Juan Gaitan, a PhD candidate in art history at the University of British Columbia and the co-curator of Exponential Future at the Morris and Helen Belkin Art Gallery, participate.

Thursday, March 27, 8pm
Juan A. Gaitán (curator)

Speakeasy: Frontierism is a series that addresses notions of unchecked urban expansion within a larger consideration of the city. Vancouver has often been characterized as a boomtown that has yet to bust, but the rapid and rabid growth of the city reveals an unhealthy appetite for unchecked development. The frontier is a physical, technological and intellectual place of possibility, an outer limit away from the known centre. While the frontier is often understood as a site of opportunity, frontierism has long been critiqued for its potential repercussions: environmental destruction, racism, poverty, disease and humanitarian regression. Contextualizing this discussion within the past two incarnations of Speakeasy – Serial Space and Territory – the series continues to articulate how civic space is defined and questions whether the urban frontier is spatial, geographic, political, social or economic.

Notes on the Speakers
Thursday, March 27, 8pm

Juan A. Gaitán will participate in a dialogue with Brian Jungen on the production of community through radio, particularly in rural, frontier settings such as Colombia where he is curating an exhibition on the topic.

Gaitán is a Vancouver based art historian and curator. His research interests are the Americas in the post-War period, religious monuments in the early middle ages, and contemporary art. He is a PhD candidate in art history at the University of British Columbia and is the co-curator of Exponential Future at the Morris and Helen Belkin Art Gallery.

Brian Jungen will speak with Juan A. Gaitán his interest in radio’s galvanization of community, specifically in northern, rural communities where he is undertaking a radio project.

Jungen is an internationally acclaimed artist who has solo shows at the Tate Modern, London; Museum Villa Stuck, Munich; Vancouver Art Gallery; Musee d’art contemporain de Montreal; New Museum, New York; Witte de With; Vienna Secession; Contemporary Art Gallery, Vancouver; Casey Kaplan, New York; and Catriona Jeffries Gallery, Vancouver, among others.

Lee Henderson will read from his ahistorical novel, The Man Game, about the origin of a sport invented in Vancouver in the 1800s that combines wrestling, street fighting, ballroom dancing, martial arts, and gambling, and is played by unemployed lumberjacks. The novel follows Vancouver’s founding fathers, race riots, red light districts, opium trade, and deforestation.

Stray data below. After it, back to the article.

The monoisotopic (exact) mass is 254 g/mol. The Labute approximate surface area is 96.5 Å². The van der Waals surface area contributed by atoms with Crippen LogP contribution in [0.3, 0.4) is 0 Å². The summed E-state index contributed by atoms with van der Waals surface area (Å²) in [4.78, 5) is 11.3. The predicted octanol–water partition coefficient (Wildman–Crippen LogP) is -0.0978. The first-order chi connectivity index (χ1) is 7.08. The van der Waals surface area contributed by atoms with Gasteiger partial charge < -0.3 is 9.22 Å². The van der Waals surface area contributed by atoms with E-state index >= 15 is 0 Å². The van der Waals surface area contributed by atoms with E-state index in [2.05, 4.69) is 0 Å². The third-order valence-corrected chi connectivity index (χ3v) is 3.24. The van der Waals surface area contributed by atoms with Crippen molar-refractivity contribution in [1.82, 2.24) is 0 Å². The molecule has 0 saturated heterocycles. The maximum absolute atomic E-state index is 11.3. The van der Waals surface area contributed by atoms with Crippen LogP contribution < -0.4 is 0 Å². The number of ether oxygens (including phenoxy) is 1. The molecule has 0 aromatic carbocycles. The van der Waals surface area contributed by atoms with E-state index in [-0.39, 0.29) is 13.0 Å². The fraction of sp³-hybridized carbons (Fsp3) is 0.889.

Henderson wrote The Broken Record Technique (2002) and his fiction and visual art journalism has been published in numerous journals and magazines.
The Man Game will be published by Viking/Penguin (2008). He is a contributing editor to Border Crossings and Contemporary, and has curated exhibitions in Vancouver and New York. He is the director/curator of Attache Gallery, a portable art gallery that shows emerging artists.
Friday, March 28, 8pm

John Atkin will speak about Vancouver from its inception to the present, identifying relationships between developers and the City in order to define its “frontier” nature.

Atkin is an author, historian and heritage advocate who offers offbeat insights into Vancouver’s architecture, history and neighbourhoods. He has created, and conducts, unique and popular walking tours throughout Vancouver. He is also the editor of British Columbia History: The Journal of the British Columbia Historical Federation.

Mari Fujita will discuss Vancouver via various readings of territory to understand how Vancouver engages with larger spheres of influence.

Fujita is a designer and educator. Her research examines material processes, the shifting role of the architect in the present cultural, economic, political, and technological climate, as well as notions of territory and emergent forms of urbanism in developing cities. Her design practice FUJITAWORK pursues a diverse range of projects, including projects small-scale gallery installations, building designs, and urban scale interventions that have been exhibited at Cooper Hewitt Museum, Storefront for Art and Architecture (NY) among others.

Meredith Quartermain will read from her forthcoming collection entitled Nightmarker (NeWest, 2008). Against the ghostly presence of George Vancouver’s explorer narratives, Nightmarker finds interest in the city and its early histories. In expeditions to City Hall, the police station, the sugar refinery, and the courthouse, and ramblings in between, Quartermain explores the human city as an animal behaviour, a museum, and a dream of modernity.

Quartermain’s Vancouver Walking won the BC Book Awards 2006 Prize for Poetry. Books include The Eye-Shift of Surface, Wanders [with Robin Blaser], and A Thousand Mornings, prose poems about old Vancouver’s dockside area.
Her work has appeared in The Walrus, Canadian Literature, the Literary Review of Canada, Matrix, The Capilano Review, West Coast Line, filling Station, Prism International, and other magazines.